Dave: There have been many times I’ve asked a wife, “So what’s your husband literally do at work?” And they’re like, “I don’t know; something to do with computers.” I’m like, “Your husband really would love to talk about that. That is real important to us.” That’s what/I love it, when you [Ann] ask me: “Tell me about your job,”—like—“You’re writing a sermon; what’s it about?” “Why are you going this way instead of that way?” “ What did you feel when you’re on stage?”
Heather: Ohh, that’s volitional.
Dave: —all that kind of stuff.
Heather: You want people to ask you: “Hey, how did you decide to do that passage?”
Dave: There you go!
Ann: And I think one other great application for today would be to ask your husband/to ask your kids this question: “Do you feel like I believe the best in you?”
Heather: Yes, they know; they know.
Ann: They totally know the answer. And I would say this, too: “ Pray before you have that conversation.”
Dave: And when they say—because they may say, “I do not believe you believe the best,” —do not get in an argument.
Heather: Yes, apologize. [Laughter]
Ann: Yes, don’t get defensive.
Dave: Say, “You’re right;—
Heather: —"tell me more.”
Dave: —"tell me more: ‘Why do you feel that way?’ And listen, because I think God wants to grow you.
Heather: That is so good, Ann.
The other thing that is good with kids is to let them know you’re carrying their burdens with them—Galatians 6—to find out what their major stressors are. After you ask that, say, “Look I really want to help carry your burdens and pray for you.” Let them unburden themselves: “What are the major stressors?” “What thoughts are keeping you up at night?”
Shelby: You’re listening to Dave and Ann Wilson with Heather Holleman on FamilyLife Today. Ann used to make her son feel judged when she’d say this one thing in particular, and she had no idea it came across that way. You’ll hear what it was in just a minute; but first, Heather’s book is called The Six Conversations: Pathways to Connecting in an Age of Isolation and Incivility. You can pick up a copy at FamilyLife Today.com.
You know, we hear feedback from you, all the time, about how things are going, here, at FamilyLife Today. One particular listener said this: “Dave and Ann feel close. They’re the kind of people you want to have as friends and mentors. They’re so warm and also super funny. I’ve learned a lot, and the shows are always helpful in my walk with God.” That is super encouraging to read things like that.
We want to help continue to make comments and interactions like this possible because of what God is doing, here, at FamilyLife Today. And thanks to some thoughtful Ministry Partners, our matching-gift fund is even bigger now. Every gift given up, through the end of the year, including your gift right now, will be matched, dollar for dollar, until we hit $2.3 million. You can give today at FamilyLifeToday.com, or you can give us a call at 800-358-6329; that’s 800-“F” as in family, “L” as in life and then the word, “TODAY.”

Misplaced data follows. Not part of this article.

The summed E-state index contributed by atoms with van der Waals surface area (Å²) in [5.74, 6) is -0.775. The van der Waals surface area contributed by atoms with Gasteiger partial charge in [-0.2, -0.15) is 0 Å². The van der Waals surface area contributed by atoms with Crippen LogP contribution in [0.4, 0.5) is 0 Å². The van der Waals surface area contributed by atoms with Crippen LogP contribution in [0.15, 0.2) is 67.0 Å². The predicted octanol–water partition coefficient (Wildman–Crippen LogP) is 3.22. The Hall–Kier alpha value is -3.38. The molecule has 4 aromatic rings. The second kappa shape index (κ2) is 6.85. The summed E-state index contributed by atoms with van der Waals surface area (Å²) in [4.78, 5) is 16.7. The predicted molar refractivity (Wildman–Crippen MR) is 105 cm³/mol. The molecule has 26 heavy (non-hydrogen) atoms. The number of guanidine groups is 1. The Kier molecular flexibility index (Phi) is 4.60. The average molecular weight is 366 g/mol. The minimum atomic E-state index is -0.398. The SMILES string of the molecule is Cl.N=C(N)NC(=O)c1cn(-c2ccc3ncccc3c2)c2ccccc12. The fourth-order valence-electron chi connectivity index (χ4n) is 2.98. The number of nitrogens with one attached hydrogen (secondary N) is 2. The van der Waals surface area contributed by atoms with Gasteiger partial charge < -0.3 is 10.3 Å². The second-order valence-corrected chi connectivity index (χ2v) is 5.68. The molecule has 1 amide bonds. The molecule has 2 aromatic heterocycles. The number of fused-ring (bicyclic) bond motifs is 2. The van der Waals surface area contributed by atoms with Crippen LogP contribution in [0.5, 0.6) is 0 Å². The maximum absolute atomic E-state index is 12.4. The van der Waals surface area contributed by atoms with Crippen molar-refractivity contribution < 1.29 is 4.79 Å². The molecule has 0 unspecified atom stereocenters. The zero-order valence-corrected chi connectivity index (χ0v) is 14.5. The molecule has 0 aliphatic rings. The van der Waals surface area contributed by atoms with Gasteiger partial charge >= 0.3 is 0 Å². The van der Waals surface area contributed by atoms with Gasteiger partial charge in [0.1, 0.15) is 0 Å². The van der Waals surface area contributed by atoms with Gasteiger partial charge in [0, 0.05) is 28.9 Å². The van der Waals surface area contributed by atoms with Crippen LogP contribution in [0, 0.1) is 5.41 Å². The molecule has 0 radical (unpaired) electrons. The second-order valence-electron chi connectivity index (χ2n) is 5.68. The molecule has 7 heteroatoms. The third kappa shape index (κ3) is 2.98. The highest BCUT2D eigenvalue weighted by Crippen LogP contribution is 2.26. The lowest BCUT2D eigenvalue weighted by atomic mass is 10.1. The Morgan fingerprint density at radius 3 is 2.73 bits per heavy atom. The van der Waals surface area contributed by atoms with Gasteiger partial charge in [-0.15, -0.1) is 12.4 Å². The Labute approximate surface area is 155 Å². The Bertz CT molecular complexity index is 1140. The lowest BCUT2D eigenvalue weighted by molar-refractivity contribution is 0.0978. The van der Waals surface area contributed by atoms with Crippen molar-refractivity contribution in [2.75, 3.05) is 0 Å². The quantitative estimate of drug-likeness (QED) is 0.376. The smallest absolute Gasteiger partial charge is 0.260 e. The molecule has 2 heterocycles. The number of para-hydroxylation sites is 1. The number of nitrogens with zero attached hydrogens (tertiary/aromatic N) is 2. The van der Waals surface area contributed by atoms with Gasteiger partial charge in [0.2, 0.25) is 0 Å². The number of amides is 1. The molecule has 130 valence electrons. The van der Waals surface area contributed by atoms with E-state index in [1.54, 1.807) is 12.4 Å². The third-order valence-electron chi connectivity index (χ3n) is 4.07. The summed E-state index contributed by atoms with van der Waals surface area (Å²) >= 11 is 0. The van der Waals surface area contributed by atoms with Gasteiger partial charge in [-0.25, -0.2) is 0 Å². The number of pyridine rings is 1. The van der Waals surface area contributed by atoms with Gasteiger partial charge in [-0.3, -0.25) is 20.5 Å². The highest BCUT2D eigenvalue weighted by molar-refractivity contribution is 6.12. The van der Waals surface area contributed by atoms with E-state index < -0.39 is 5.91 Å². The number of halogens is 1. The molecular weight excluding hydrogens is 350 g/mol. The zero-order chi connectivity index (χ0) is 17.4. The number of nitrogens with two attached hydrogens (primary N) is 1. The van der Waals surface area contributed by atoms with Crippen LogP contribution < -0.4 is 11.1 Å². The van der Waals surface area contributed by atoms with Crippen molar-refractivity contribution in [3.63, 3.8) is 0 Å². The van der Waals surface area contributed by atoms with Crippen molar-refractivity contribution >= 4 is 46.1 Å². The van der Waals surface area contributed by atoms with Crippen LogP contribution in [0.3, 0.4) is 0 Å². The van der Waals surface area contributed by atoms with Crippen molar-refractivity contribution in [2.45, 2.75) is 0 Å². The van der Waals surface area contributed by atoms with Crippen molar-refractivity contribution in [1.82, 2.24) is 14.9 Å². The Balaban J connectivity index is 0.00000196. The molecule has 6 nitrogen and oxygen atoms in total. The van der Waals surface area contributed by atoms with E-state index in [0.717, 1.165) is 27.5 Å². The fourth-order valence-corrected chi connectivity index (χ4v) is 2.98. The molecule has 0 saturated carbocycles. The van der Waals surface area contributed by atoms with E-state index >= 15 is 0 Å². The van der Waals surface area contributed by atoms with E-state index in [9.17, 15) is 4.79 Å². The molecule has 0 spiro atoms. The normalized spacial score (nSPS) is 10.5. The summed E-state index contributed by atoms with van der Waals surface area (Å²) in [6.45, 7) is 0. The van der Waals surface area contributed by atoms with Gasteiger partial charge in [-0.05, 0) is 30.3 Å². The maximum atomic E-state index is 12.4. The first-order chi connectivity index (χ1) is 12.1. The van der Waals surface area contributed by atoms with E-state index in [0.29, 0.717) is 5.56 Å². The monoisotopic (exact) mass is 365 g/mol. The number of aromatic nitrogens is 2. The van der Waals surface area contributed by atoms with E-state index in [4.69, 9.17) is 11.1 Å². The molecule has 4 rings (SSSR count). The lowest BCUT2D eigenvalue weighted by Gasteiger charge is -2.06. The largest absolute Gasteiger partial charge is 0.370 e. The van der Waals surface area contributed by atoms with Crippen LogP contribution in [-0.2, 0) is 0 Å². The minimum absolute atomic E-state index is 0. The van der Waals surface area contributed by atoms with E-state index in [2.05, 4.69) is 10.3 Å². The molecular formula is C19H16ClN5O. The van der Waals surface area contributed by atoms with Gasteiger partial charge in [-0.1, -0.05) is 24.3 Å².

Alright; here is Ann with what she used to say to her son.
Ann: My adult son just said, “I don’t like it when you do this,”—is I would say, “I’m worried about you,”—I thought I was being empathetic, like, “Oh, I care about you,” He said, “What I hear you saying is: ‘You’re failing,’ and ‘I don’t like what I’m seeing.’”
To which I said, “Oh, that’s not what I’m feeling at all, but I’m concerned you’re not…”; you know? I’m like, “Oh, I’ve never thought of it.” He said, “It feels disrespectful to me.”
Heather: Wow; I wonder if you had changed the verb, like, “I’m so curious, ‘How is this going?”
Ann: “’How’s it going?’”
Heather: Yes, or “I’m really interested in how you guys are working on this thing.”
Ann: But that word, “worried,” communicates that I’m not trusting him with what he’s dealing with.
Heather: You’re actually right-on with choosing the right word in the question. That’s why questions like, “How was your day?” never land well. People hate the verb, “was,”—it’s too existential—it doesn’t land well in the brain; it’s actually stressful for the brain, according to neuroscience.
So when you put a strong verb in there—don’t say to your children: “How was your day?”—instead, say: “Did anything surprise you about your day?”
Heather: “Did anything challenge you?” “ Did anything make you laugh?” They will open up, and it will be a really delightful conversation.
Shelby: Have you ever been in a boring conversation, when someone’s talking, and they’re like, “Yada, yada, yada,”—and then, a thought comes; and you kind of wonder what you’ll be eating later on—and then, unexpectedly you hear, “Right, Shelby?”—well, maybe not Shelby; but you hear your name—and you go, “Huh?”
Okay, I can’t be the only one, who's ever been there before. Well, let’s quit having these kinds of conversations. Tomorrow, on FamilyLife Today, Dave and Ann Wilson talk, again, with Heather Holleman about what relationships could look like if we start to listen well; that’s tomorrow.
On behalf of Dave and Ann Wilson, I’m Shelby Abbott. We will see you back next time for another edition of FamilyLife Today.